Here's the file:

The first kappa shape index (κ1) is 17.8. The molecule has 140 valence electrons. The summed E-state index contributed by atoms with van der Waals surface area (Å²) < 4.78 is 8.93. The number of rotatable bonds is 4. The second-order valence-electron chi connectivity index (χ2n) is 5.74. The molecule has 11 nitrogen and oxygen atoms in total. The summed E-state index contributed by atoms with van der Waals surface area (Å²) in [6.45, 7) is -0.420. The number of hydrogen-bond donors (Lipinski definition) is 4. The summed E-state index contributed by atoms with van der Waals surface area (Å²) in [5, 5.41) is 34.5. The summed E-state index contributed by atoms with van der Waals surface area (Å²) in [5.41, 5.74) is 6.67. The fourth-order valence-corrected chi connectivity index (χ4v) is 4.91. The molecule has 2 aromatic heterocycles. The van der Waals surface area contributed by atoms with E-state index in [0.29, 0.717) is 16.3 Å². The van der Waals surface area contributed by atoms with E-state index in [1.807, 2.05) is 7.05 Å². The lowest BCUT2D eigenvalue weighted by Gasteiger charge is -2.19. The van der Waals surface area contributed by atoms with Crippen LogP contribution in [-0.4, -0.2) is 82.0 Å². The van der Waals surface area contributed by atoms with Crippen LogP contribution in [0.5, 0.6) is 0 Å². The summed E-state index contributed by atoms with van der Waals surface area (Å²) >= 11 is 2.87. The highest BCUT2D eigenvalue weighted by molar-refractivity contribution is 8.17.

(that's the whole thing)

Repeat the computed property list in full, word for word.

The first kappa shape index (κ1) is 17.8. The molecule has 140 valence electrons. The summed E-state index contributed by atoms with van der Waals surface area (Å²) < 4.78 is 8.93. The number of rotatable bonds is 4. The second-order valence-electron chi connectivity index (χ2n) is 5.74. The molecule has 11 nitrogen and oxygen atoms in total. The summed E-state index contributed by atoms with van der Waals surface area (Å²) in [6.45, 7) is -0.420. The number of hydrogen-bond donors (Lipinski definition) is 4. The summed E-state index contributed by atoms with van der Waals surface area (Å²) in [5, 5.41) is 34.5. The summed E-state index contributed by atoms with van der Waals surface area (Å²) in [5.41, 5.74) is 6.67. The fourth-order valence-corrected chi connectivity index (χ4v) is 4.91. The molecule has 2 aromatic heterocycles. The van der Waals surface area contributed by atoms with E-state index in [0.29, 0.717) is 16.3 Å². The van der Waals surface area contributed by atoms with E-state index in [1.807, 2.05) is 7.05 Å². The lowest BCUT2D eigenvalue weighted by Gasteiger charge is -2.19. The van der Waals surface area contributed by atoms with Crippen LogP contribution in [-0.4, -0.2) is 82.0 Å². The van der Waals surface area contributed by atoms with Crippen LogP contribution in [0.5, 0.6) is 0 Å². The summed E-state index contributed by atoms with van der Waals surface area (Å²) >= 11 is 2.87. The highest BCUT2D eigenvalue weighted by molar-refractivity contribution is 8.17.